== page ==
The doctrine separates the atypical conventions into two types: those that change the procedure (deadlines, forensics, hearings) and those that change the legal regime of the parties (encumbrances, duties, powers, faculties). The law restricted only the business that deals with procedures to the need to adapt to the specifics of the conflict, and is not necessarily required when dealing with procedural agreements that deal with the parties’ legal regime. However, there are no impediments for both types to be rejected if futility or inadequacy is identified based on disrespect for good faith, social function or any fundamental standard of CCP / 15, as we will see later (BANDEIRA, 2015).
Regarding the classifications, among many that the procedural legal businesses can receive, the classification regarding the typicality is particularly relevant, which is divided into typical and atypical procedural businesses. The typical ones are those that have their constant provision in the law, and any action by the parties regarding its regulation is essential (CUNHA, 2015).
Examples of typical legal transactions in CCP / 15 include: the choice of court (art. 63 of CCP / 15); the extension of jurisdiction (Article 65 of CCP / 15); the timetable for the practice of procedural acts (art. 191 of CCP / 15); the waiver of term (Article 225 of CCP / 15); the suspension of the process (art. 313, II of CCP / 15) and the procedural organization (art. 357, §2 of CCP / 15).
Atypical legal transactions, on the other hand, are expressly provided for in art. 190 of the CCP, which is a general standard for procedural business and provides for
In terms of the process on rights that admit self-composition, it is permissible for the fully capable parties to stipulate changes in the procedure to adjust it to the specifics of the case and agree on their burdens, powers, powers and procedural duties, before or during the process.
In fact, the New Code of Civil Procedure brought a range of rules that address negotiation about the process. According to Didier Jr. (2017, p.169) “art. 190 and art. 200 of the CCP are the nucleus of the microsystem and must be interpreted together, since they reestablish the dogmatic model of negotiation on the process in the Brazilian civil procedural law. ”
Thus, we can infer from the diction of article 190 that the new CCP “provides for the possibility that the parties, as long as they are fully capable and concerned that deal with rights that admit self-composition, stipulate changes in the procedure to adjust it to the specifics of the cause” (NEVES, 2016), creating, in this tone, a general clause of negotiation, which brings autonomy and independence for the parties to agree outside of what is foreseen in typical procedural deals.
Another important classification is linked to the willingness of the parties to carry out the procedural legal business. Part of the doctrine considers the existence of unilateral procedural deals when the request is waived and acknowledged. Art. 190 of the new CCP carries with it the provision of bilateral procedural legal transactions, and the agreement of the parties is essential for its perfectibilization. And, finally, there is the possibility that the procedural deal may be plurilateral, when the agreement takes place not only between the parties, but also with the jurisdictional body involved (judge or court), as we can see with the timing of the procedure, in art . 191 of CCP / 15 or with shared sanitation, provided for in art. 357, §3 of CCP / 15 “(NEVES, 2016, p.303).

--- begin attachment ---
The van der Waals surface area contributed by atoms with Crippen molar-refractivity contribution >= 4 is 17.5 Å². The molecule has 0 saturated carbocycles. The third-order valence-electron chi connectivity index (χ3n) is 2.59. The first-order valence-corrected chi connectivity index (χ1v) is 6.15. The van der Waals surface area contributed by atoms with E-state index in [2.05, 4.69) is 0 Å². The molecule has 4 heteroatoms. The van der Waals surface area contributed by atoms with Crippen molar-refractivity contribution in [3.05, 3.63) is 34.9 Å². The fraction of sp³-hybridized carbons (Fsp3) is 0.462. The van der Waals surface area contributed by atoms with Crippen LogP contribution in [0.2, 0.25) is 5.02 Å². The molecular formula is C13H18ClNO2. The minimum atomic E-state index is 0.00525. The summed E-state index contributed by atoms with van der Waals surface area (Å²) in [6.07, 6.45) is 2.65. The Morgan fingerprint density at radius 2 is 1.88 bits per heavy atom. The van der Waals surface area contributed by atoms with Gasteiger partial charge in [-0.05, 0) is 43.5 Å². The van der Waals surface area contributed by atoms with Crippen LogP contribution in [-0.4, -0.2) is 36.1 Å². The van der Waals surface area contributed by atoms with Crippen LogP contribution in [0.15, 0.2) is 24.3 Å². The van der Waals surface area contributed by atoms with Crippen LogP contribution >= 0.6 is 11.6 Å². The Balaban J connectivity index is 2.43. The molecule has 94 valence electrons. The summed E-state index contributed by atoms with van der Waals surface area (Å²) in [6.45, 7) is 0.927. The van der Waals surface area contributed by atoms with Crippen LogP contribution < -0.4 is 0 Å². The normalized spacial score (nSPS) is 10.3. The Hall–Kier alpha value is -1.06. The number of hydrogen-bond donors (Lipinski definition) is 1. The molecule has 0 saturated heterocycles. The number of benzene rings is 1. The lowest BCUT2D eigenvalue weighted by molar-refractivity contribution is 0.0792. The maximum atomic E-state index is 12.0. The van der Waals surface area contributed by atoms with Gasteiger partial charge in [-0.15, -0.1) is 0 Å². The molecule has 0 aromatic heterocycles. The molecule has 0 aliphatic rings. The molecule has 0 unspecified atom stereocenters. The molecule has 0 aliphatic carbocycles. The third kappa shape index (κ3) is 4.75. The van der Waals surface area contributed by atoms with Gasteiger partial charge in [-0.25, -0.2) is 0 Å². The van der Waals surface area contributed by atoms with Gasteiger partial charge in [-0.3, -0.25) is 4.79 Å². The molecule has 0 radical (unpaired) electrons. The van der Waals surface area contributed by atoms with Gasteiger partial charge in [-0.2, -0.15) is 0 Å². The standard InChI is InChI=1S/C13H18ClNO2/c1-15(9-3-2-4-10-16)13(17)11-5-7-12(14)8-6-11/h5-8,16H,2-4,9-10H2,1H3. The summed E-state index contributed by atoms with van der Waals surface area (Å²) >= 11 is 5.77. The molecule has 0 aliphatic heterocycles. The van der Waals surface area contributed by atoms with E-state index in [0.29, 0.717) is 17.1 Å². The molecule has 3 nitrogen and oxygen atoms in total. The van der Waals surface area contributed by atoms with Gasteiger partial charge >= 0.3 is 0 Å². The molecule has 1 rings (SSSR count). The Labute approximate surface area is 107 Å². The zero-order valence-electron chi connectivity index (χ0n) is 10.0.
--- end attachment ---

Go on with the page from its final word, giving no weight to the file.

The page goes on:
Advancing on the subject, the agreement provided for in art. 190 of CCP / 15 has the possibility of being carried out both procedurally and pre-procedurally. If done before the start of the process, it can be done by contractual clause or by a separate instrument, whereas if signed during the process, it can be done extrajudicially and filed in court or in court, in the presence of the magistrate or conciliator / mediator ”(idem, p. 306/307).
In addition, the rule is that, regarding the process of rights that admit self-composition, there is no need for judicial approval of the legal procedural business signed so that it proves to be effective, however, it must, however, submit to the validity control by the judge, refusing application. in cases where there is nullity, or if it is abused in an adhesion contract, or if one of the parties is manifestly vulnerable.
Although the provision of art. 190 of CCP / 15 is restricted to rights that admit self-composition, the doctrine is unanimous in understanding that the legal provision is perfectly applicable to unavailable rights, provided that the party protected by the unavailability is the beneficiary, selling the opposite (MOUZALAS; TERCEIRO NETO; MADRUGA, 2016). This is because one should not confuse unavailable rights with rights that do not admit self-composition, because self-composition does not have the objective of material right, but rather the ways of exercising the right, such as, for example, the modes and compliance with the obligation. .
As a result of this relevant distinction, the possibility of applying procedural conventions to collective proceedings originated, even though they deal with unavailable rights and have the Public Prosecutor’s Office as part of the action (NEVES, 2016). In this sense, it is the understanding of the Civil Proceduralist Forum, in statements 253 and 255 (Statement 253 of the FPPC: “The Public Prosecution Service can enter into a procedural deal when it acts as a party.”; collective. ”).